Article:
Miss Linnet Berry Thrynne is a Beauty . . . Naturally, she’s betrothed to a Beast.
Piers Yelverton, Earl of Marchant, lives in a castle in Wales where, it is rumored, his bad temper flays everyone he crosses. And rumor also has it that a wound has left the earl immune to the charms of any woman.
Linnet is not just any woman.
She is more than merely lovely: her wit and charm brought a prince to his knees. She estimates the earl will fall madly in love—in just two weeks.
Yet Linnet has no idea of the danger posed to her own heart by a man who may never love her in return.
If she decides to be very wicked indeed . . . what price will she pay for taming his wild heart?
I liked the first book in this series – only connected by the fact that they’re fairy-tale-retellings, nothing else – but had some issues with it. The chief one being that the heroine wasn’t at all likable. She did some pretty despicable things to her sister for no apparent reason. So, despite the fact that A Kiss at Midnight got better towards the end, I was leery of starting the second book. It’s my favorite re-telling, hands down, and I was afraid that I’d end up hating it.
That is not the case here. I absolutely adored Linnet from the first moment that we meet her. She’s smart, sarcastic, funny, sensible, quick, thoughtful, and pragmatic. She’s beautiful, and she knows it; she uses that to her best advantage, but never really believes she’s better or more worthy because of her beauty. She knows that it’s something she had no control over, just like her birth as one of the aristocrats, so it’s not something she’s particularly proud of.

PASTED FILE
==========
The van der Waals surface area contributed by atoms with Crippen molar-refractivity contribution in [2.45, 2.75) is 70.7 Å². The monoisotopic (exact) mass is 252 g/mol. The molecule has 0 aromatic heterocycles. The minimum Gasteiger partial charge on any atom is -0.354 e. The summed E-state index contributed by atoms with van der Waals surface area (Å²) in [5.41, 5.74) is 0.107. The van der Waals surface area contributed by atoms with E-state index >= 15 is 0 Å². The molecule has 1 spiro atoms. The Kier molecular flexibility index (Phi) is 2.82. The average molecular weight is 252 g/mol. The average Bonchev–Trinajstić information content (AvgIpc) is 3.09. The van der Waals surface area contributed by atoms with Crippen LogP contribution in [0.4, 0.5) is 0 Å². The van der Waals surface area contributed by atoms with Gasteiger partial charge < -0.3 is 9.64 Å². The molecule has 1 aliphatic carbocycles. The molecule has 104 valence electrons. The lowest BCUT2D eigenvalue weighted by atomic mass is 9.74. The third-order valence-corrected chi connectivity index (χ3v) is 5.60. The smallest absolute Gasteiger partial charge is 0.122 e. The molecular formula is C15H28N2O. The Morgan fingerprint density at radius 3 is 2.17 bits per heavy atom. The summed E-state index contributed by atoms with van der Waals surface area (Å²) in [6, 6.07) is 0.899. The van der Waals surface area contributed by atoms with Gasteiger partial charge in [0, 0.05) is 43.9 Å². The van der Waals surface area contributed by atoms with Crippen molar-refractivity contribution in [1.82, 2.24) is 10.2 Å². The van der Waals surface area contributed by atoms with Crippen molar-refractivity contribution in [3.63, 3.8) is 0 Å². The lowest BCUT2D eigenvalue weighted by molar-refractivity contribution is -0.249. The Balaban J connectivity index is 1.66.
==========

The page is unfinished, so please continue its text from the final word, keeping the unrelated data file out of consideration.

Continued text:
Piers, the hero, is a character you’re going to love or hate – and you can pretty much make that determination before even opening the book to the first page based on how you feel about Dr. House, from the television show House. Piers is bitter, cantankerous, sarcastic, rude, and an asshole. He has debilitating pain, that he continues to work through, saving lives and helping others – just like the beloved Doctor from House, so perhaps some of his bad bedside manner can be excused.
But what I loved the most is that Linnet doesn’t put up with Piers. She gives as good as she gets. The banter between them is quick and witty and full of sarcasm. There’s a wonderful back-and-forth quality to their discussions, especially in the beginning. I love that their regard builds on that mutual respect they begin to devlop, and that the romance isn’t instant. It’s a slow build that pays off in a big way.
If I had one complaint it’d be the last obstacle thrown into the mix near the end. It was as frustrating to me as it was to Piers, and I honestly expected better of Linnet. I understand, when I think about it further, but as I was reading I was slightly disappointed in that development. However, the obstacle is quickly removed and it serves to make Piers even more worthy of Linnet who gave her love without reservation, or care for her pride, long before Piers admitted he couldn’t live without her.
This book was so much fun. It was funny, with a perfect mix of sarcasm and dry wit that I love. It was freaking adorable. I absolutely loved it.